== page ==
“Maybe it’s the way I was raised, from immigrants who had to prove their worth in order to make a living, but I embrace adversity,” says Danny Pizarro, The Salty Donut’s chief marketing officer. “It’s where learning opportunities happen, where improvement is made. So while things may get tough and feel overwhelming, it’s helpful to mentally zoom out and understand that each difficult moment is just a tiny speck of dust in the grand scheme of things that you can either allow to set you back or better prepare you for the future. What’s the alternative – giving up? ”

Positive changes, positive outlook

Since the pandemic began, there has been no such thing as business as usual. For many groups that have had to adapt to changes and overcome hurdles throughout their lives, they may have been more prepared to not only survive but thrive. And they are poised to do so in the year ahead and beyond.

“Every generation grapples with things or concepts that make people think and wonder and evolve,” says Mabel Frias. “Before our parents’ generation it was police brutality, and the generation before that was the Great Depression. So I think, historically, we just maybe have more experience being OK when things are not OK and staying optimistic. It always gets better. It has to. It’s a natural cycle of life. ”

For more perspectives from minority business owners, check out the 2022 Business Leaders Outlook survey.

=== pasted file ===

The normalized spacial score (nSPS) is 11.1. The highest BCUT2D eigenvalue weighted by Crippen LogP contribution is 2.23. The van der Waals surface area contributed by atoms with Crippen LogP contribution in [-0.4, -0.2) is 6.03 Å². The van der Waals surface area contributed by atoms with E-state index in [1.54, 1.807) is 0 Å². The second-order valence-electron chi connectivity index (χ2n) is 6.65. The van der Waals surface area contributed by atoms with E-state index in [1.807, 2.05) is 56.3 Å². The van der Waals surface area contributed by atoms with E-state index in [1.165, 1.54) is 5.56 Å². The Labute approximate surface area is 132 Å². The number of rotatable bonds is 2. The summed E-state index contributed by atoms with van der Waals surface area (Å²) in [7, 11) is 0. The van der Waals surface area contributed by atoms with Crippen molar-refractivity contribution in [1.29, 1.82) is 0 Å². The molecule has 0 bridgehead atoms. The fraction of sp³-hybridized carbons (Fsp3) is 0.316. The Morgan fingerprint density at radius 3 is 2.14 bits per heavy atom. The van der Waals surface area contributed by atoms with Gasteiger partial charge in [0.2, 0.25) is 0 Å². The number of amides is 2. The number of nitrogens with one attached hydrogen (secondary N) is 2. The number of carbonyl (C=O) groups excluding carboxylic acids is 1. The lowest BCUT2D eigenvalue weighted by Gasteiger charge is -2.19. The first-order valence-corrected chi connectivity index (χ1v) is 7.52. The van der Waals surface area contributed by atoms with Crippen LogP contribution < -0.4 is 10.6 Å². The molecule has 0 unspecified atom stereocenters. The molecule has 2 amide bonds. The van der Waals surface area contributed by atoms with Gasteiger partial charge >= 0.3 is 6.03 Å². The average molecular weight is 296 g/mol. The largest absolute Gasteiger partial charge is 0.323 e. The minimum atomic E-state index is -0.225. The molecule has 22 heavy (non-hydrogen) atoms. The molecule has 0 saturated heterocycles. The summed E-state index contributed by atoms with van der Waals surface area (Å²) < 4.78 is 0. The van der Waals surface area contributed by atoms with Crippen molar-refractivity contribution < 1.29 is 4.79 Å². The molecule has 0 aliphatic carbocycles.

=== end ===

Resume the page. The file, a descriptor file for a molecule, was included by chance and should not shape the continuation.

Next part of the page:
About the 2022 Business Leaders Outlook survey

This survey was conducted by Chase Insights from November 11 to 29, 2021. It features data from 1,005 business leaders across the professional services, retail, technology, health care and other key industries. The results of this online survey are within statistical parameters for validity, and the error rate is plus or minus 3.1% for the findings, at a 95% confidence level.

The testimonials on this page or provided via linked videos are the sole opinions, findings or experiences of our customer or mentee and not those of JPMorgan Chase Bank, NA or any of its affiliates. These opinions, findings or experiences may not be representative of what all customers and mentees may achieve. JPMorgan Chase Bank, NA or any of its affiliates are not liable for decisions made or actions taken in reliance on any of the testimonial information provided.

For informational / educational purposes only: The views expressed in this article may differ from those of other employees and departments of JPMorgan Chase & Co. Views and strategies described may not be appropriate for everyone and are not intended as specific advice / recommendation for any individual. Information has been obtained from sources believed to be reliable, but JPMorgan Chase & Co. or its affiliates and / or subsidiaries do not warrant its completeness or accuracy. You should carefully consider your needs and objectives before making any decisions and consult the appropriate professional (s). Outlooks and past performance are not guarantees of future results.

JPMorgan Chase Bank, NA Member FDIC. © 2022 JPMorgan Chase & Co.